Academic journal article Demokratizatsiya

Assessing Foreign Policy Commitment through Migration Policy in Russia

Academic journal article Demokratizatsiya

Assessing Foreign Policy Commitment through Migration Policy in Russia

Article excerpt

Abstract: Russia's foreign policy is often seen as reactionary and provocative. This article argues that, despite strong rhetorical framing of foreign policy postures by the Russian government, the level of commitment to implementing these outward stances varies. Looking at the hierarchy of legal mechanisms used in Russia, this article develops a novel measure of policy commitment. It then utilizes this measurement to assess how immigration legislation shifts to match foreign policy postures in Russia's relationships with Turkey, the U.S., and Ukraine. The analysis shows that migration-related sanctions against Turkey in 2015 were largely symbolic, whereas similar sanctions against the West are much more deeply embedded in legislation and implementation. The 2014 flows of refugees from Ukraine were similarly met with comprehensive reforms to the legal framework at many levels.


Common depictions of Russia's foreign policy evoke images of provocative actions in Crimea and Syria, heavy handed joint venture maneuvers, European gas shut offs, embargoes, travel bans, and quasi-imperial interests exercised over states of the former Soviet Union. (1) Sitting around television sets across the Western world, casual and expert watchers of international politics alike repeatedly ask themselves, "What is Russia thinking?" This is in fact a question Karen Dawisha has pursued throughout her career. From her early studies of Soviet foreign policy decision-making, (2) to analyses of Russia's commitment to democracy, (3) to recent elaborations of the kleptocratic underpinnings of the Putin regime, (4) Dawisha has contributed to our understanding of how Russian decision-makers think and what motivates them. She has shown that across time and in response to numerous scenarios, decision-making in Russia is complex and varied, taking into consideration a number of factions and interests (though, in the end, some interests tend to win out more resolutely than others). (5)

Despite a massive propaganda machine that minimizes the appearance of competing interests and justifies decision-making at home and abroad, Russia's deep and long-term commitment to its foreign policy stances varies markedly. To pursue this line of reasoning, this article reframes the question, "What is Russia thinking?" as "Do they really mean it?" by assessing domestic commitment to major foreign policy episodes. In particular, I construct a novel measure of commitment that analyzes a hierarchy of legal mechanisms to assess the government's willingness to embed foreign policy postures into domestic law and policy. I then test this measure by examining whether, how, and to what extent Russia's immigration policy changes in response to major international episodes.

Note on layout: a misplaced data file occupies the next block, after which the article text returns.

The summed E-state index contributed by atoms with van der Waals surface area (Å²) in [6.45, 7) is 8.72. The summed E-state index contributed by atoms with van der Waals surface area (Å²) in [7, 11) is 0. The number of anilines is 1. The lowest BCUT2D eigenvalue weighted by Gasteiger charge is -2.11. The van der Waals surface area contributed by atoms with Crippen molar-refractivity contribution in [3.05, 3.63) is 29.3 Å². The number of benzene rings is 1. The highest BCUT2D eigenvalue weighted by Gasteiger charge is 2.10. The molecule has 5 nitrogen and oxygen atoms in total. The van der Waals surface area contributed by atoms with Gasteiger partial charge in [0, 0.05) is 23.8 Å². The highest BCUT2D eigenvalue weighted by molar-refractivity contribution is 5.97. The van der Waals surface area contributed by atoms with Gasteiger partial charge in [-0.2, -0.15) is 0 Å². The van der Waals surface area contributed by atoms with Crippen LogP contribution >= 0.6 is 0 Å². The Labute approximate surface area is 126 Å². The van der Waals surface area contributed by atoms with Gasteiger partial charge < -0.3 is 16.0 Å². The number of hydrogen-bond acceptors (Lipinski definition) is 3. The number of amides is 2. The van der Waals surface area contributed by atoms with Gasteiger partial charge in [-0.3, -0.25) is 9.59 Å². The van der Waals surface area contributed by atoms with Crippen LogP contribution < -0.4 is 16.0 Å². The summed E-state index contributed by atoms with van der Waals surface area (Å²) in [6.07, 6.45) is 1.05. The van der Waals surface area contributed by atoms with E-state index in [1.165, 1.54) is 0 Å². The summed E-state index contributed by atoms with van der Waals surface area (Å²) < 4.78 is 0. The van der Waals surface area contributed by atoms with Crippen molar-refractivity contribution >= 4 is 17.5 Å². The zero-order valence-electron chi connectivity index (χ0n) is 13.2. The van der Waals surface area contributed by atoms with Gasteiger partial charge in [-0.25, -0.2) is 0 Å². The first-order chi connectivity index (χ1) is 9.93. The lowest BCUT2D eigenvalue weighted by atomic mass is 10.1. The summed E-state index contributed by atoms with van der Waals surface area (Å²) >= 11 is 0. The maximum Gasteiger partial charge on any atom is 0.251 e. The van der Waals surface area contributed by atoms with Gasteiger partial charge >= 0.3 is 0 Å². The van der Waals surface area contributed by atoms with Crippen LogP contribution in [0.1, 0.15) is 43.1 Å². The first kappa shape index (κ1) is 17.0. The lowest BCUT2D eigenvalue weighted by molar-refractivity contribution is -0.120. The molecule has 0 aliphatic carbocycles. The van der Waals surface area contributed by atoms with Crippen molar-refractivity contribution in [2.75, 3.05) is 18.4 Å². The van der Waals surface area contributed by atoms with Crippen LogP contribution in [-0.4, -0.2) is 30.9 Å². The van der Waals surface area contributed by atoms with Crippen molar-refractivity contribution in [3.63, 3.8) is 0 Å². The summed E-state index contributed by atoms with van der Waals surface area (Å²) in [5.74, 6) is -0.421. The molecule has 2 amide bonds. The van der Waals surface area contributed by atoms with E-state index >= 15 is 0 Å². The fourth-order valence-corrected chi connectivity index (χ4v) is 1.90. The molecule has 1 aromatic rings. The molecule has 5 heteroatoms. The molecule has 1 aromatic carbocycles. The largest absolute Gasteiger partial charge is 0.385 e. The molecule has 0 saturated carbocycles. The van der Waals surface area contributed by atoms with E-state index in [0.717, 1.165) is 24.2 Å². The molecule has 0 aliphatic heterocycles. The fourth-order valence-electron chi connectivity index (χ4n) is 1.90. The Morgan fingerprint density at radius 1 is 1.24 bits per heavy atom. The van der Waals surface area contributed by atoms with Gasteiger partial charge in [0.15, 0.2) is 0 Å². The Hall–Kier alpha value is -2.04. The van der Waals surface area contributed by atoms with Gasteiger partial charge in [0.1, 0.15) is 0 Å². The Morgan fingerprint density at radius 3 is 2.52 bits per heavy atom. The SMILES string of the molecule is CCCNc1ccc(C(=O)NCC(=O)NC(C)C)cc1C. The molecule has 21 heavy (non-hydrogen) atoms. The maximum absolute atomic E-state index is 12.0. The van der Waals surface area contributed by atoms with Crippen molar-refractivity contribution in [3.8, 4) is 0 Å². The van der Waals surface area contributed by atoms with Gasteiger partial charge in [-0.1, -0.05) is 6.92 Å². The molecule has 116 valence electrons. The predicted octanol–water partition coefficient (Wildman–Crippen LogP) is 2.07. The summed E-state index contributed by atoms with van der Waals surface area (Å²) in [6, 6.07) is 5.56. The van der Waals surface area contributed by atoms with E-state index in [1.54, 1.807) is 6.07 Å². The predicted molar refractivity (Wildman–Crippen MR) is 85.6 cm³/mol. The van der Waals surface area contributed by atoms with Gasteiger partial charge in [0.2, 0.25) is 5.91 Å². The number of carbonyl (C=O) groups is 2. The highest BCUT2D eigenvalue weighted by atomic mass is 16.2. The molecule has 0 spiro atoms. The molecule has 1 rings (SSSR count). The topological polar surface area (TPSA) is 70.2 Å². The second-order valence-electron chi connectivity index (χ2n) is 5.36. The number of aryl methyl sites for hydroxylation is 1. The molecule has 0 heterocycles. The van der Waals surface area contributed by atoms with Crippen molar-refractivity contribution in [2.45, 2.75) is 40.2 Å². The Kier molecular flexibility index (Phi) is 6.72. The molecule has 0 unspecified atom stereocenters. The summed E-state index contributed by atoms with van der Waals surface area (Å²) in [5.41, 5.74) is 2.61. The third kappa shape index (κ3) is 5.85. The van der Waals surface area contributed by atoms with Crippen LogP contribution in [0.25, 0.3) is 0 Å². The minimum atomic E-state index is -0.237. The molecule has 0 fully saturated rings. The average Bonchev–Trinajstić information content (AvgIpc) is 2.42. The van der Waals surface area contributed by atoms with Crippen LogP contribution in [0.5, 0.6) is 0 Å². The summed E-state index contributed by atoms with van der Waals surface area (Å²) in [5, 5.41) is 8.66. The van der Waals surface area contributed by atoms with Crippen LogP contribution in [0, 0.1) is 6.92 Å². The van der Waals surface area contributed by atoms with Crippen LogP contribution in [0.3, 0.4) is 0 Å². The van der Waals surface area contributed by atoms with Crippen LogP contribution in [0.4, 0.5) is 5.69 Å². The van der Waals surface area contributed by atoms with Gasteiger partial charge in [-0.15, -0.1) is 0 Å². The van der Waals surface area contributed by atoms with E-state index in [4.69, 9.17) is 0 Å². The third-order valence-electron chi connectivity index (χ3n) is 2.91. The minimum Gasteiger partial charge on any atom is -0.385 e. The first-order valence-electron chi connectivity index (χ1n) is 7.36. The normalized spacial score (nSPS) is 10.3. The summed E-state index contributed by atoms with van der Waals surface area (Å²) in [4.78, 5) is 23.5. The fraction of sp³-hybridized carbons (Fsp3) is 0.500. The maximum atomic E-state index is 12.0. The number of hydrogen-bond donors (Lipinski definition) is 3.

Russia has the third largest number of migrants of any country, behind only the United States and Germany. This is due, in large part, to the high numbers of permanent settlers from other countries of the former Soviet Union. Discussions of migration as a foreign policy issue in Russia typically focus on these permanent immigrants and new potential immigrants in the Russian diaspora. (6) For example, the practice of "passportization" --encouraging citizens of other post-Soviet countries to apply for Russian passports, in order to frame intervention in other countries as the protection of Russian citizens--has received significant attention. (7) This analysis offers a broader look at how immigration policy can be used to further foreign policy prerogatives by regulating the entry and stay of foreign citizens.

The entry of millions of temporary migrants and visitors each year offers Russia a great deal of flexibility in terms of foreign policy maneuvering. Migration policy is a way that the Russian government can put pressure on everyday relations with other countries, reflecting evidence that good bilateral relations are often observed through more open borders for tourist and business travel as well as labor migration. …

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